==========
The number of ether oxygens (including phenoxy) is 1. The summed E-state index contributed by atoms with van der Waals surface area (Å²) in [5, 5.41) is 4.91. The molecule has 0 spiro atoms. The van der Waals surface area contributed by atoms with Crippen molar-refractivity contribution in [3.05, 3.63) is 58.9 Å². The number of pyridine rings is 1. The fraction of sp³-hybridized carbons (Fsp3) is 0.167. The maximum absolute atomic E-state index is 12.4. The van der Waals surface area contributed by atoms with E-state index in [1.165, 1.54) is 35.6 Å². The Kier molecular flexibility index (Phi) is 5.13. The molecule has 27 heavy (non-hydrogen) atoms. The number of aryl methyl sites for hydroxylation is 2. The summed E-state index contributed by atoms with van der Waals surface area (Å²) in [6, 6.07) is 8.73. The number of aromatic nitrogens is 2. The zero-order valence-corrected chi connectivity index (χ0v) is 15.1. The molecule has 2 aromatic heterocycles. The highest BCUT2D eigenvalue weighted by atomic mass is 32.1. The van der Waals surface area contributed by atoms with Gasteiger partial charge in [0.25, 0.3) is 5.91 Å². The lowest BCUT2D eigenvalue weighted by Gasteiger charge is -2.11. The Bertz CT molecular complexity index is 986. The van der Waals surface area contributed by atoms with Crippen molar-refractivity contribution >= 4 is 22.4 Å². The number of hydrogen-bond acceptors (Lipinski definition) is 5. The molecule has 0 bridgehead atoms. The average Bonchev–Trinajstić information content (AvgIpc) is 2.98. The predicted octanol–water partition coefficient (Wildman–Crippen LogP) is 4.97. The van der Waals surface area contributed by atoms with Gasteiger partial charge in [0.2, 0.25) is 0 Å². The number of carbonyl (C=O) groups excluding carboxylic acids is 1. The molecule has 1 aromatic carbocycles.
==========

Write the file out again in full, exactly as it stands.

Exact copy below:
The number of ether oxygens (including phenoxy) is 1. The summed E-state index contributed by atoms with van der Waals surface area (Å²) in [5, 5.41) is 4.91. The molecule has 0 spiro atoms. The van der Waals surface area contributed by atoms with Crippen molar-refractivity contribution in [3.05, 3.63) is 58.9 Å². The number of pyridine rings is 1. The fraction of sp³-hybridized carbons (Fsp3) is 0.167. The maximum absolute atomic E-state index is 12.4. The van der Waals surface area contributed by atoms with E-state index in [1.165, 1.54) is 35.6 Å². The Kier molecular flexibility index (Phi) is 5.13. The molecule has 27 heavy (non-hydrogen) atoms. The number of aryl methyl sites for hydroxylation is 2. The summed E-state index contributed by atoms with van der Waals surface area (Å²) in [6, 6.07) is 8.73. The number of aromatic nitrogens is 2. The zero-order valence-corrected chi connectivity index (χ0v) is 15.1. The molecule has 2 aromatic heterocycles. The highest BCUT2D eigenvalue weighted by atomic mass is 32.1. The van der Waals surface area contributed by atoms with Gasteiger partial charge in [0.25, 0.3) is 5.91 Å². The lowest BCUT2D eigenvalue weighted by Gasteiger charge is -2.11. The Bertz CT molecular complexity index is 986. The van der Waals surface area contributed by atoms with Crippen molar-refractivity contribution >= 4 is 22.4 Å². The number of hydrogen-bond acceptors (Lipinski definition) is 5. The molecule has 0 bridgehead atoms. The average Bonchev–Trinajstić information content (AvgIpc) is 2.98. The predicted octanol–water partition coefficient (Wildman–Crippen LogP) is 4.97. The van der Waals surface area contributed by atoms with Gasteiger partial charge in [0.2, 0.25) is 0 Å². The number of carbonyl (C=O) groups excluding carboxylic acids is 1. The molecule has 1 aromatic carbocycles.